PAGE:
Production work on this album is not too bad at all. The levels are mixed right so that every instrument can be heard well, but at the same time there is still a raw, sort of stripped down nature to the music. The band goes along and it seems that there is only a thin thread holding them all together, which should be one of the trademarks of a band that can play this kind of music well. Nothing ever falls apart, but it just shakes in place.
The listener expects everything to kind of disintegrate into mass chaos but it never happens, similar to the way a band like Fugazi might present a record.
With that said though, the sound of “Speak and Destroy” is of a band that is still trying to find its sound. The realm of experimental garagerock is still fairly untapped, which might not be a bad thing, and it seems that EFL may have strayed a little too far into it.
Some of these songs are just too self-indulgent. Really long jam sessions are fine for bands like Shiner, Puller, the Grateful Dead or the String Cheese Incident, but EFL should stick to what they seem to do well, which is cool garage/punk/hardcore. At the same time though, I hear a potential to be something like Northern Michigan’s answer to the Stooges in this band, without all the pretensions that came along with that band and its quirky front man.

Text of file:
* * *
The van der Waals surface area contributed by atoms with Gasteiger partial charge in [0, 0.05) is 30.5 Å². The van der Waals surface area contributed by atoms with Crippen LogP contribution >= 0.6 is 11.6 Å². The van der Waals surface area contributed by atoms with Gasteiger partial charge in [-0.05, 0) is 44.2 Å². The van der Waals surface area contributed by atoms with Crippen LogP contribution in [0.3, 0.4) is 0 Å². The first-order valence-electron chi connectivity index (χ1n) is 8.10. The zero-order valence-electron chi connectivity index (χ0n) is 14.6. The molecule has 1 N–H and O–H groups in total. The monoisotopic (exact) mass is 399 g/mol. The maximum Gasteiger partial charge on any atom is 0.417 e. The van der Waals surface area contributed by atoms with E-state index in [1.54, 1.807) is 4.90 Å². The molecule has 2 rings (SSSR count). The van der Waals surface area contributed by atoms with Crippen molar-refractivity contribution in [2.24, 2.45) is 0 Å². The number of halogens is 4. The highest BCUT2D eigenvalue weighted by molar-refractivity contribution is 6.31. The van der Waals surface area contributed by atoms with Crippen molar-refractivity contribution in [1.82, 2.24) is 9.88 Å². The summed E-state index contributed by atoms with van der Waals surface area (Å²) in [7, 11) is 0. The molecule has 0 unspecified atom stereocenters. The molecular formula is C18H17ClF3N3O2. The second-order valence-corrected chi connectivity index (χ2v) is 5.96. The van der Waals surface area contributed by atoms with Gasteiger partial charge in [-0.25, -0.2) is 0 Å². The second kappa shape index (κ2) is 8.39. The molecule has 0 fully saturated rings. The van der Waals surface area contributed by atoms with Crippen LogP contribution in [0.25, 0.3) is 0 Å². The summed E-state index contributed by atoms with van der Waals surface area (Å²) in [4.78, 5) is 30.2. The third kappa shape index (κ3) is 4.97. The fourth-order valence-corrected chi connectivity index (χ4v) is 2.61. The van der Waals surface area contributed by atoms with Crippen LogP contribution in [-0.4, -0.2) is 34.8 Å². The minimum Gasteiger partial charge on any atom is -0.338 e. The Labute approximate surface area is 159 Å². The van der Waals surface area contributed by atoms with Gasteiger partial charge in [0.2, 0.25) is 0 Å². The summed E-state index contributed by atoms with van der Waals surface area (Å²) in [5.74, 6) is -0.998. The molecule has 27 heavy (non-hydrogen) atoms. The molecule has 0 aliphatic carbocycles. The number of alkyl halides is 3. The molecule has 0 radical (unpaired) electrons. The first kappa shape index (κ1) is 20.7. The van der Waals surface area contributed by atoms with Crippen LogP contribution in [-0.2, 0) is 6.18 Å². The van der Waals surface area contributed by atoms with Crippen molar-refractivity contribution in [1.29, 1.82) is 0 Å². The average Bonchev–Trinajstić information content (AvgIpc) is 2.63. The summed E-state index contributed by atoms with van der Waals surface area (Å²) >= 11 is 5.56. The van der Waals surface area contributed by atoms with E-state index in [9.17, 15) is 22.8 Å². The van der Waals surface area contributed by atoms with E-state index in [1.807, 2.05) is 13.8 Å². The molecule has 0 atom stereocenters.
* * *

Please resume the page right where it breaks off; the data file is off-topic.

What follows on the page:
Does anyone remember a band called Crash Rickshaw? EFL remind me of them. Sweet.
Outside of a handful of bands like the Hives or the White Stripes, not very many garage bands tend to write hooks in their music, but I can hear some pretty good ones on a couple of the EFL tracks. The Firing Line sound nothing like the aforementioned garage rock giants, which is great, and they should develop these hooks that can be heard on some of their songs, and implement more of them. The results could be really impressive.
This is a transition disc. It really is not the most earth-shattering thing to listen to, but it definitely has some great moments on it. With some stripped down song formats and some more streamlined writing, this band could be something really special. I would watch out for them and expect some really cool things from them in the future.